The Red Wedding from “The Rains of Castamere” episode has become cultural shorthand for a mass cleansing.
The Detroit Lions went red wedding on Saturday when they fired coach Matt Patricia and general manager Bob Quinn. Los Angeles was a VIP guest in 2017, when the Lakers co-owner Jeanie Buss relieved her brother Jim Buss and longtime GM Mitch Kupchak of their duties, and the Kings eliminated coach Darryl Sutter and GM Dean Lombardi. The organizational slaughter was not restricted to the C-suite and the voices that embodied the old ways, but delivered to the roster as well.
This offseason the Clippers were expected to stage their own ceremonial departure from the past. After coughing up a 3-1 series lead to the Denver Nuggets, and failing to advance to the Western Conference finals for the 50th straight year, the belief among former players, executives and reporters with whom I spoke was that the firing of coach Doc Rivers was just the start. That everyone except Kawhi Leonard was on the trading block — including Paul George, Leonard’s running mate of choice if not, reportedly, The Claw’s first choice. Or even his second.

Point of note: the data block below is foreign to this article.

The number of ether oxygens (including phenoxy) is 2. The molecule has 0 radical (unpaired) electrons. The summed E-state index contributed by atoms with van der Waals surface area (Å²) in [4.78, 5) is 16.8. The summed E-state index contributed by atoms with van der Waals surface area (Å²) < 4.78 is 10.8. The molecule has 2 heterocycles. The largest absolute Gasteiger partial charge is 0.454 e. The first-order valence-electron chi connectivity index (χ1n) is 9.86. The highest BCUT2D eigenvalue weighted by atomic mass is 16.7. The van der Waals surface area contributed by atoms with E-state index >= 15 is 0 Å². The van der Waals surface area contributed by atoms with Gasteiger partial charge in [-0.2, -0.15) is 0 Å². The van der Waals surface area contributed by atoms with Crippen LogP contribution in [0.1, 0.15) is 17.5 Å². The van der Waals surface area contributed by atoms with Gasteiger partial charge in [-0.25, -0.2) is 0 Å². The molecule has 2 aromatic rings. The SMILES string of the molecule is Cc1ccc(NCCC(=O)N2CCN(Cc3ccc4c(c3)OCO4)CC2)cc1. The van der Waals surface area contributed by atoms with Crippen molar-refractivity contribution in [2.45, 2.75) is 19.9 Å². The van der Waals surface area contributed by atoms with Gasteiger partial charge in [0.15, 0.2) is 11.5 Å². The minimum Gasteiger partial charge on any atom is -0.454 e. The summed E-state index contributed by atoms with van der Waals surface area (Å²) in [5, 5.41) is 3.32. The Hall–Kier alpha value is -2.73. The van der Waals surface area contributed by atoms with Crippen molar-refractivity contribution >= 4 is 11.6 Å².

The point is, the Clippers’ collapse was about a flawed roster construction. Even with two of the NBA’s top 15 players, the Clippers lacked vocal leadership on the floor and were in desperate need of a starting point guard. Chris Paul, Russell Westbrook and Rajon Rondo were all floated as possible solutions but after a weeklong free agency frenzy, Paul, Westbrook and Rondo are all playing elsewhere.
In fact, the roster pretty much looks the way it did against the Nuggets in Game 7, with the not insignificant swap-out of Montrezl Harrell for Serge Ibaka the notable exception. Not only that, the executive leadership remains intact.
The message is crystal clear: Owner Steve Ballmer believes the abrupt, ignominious end squarely falls on Doc.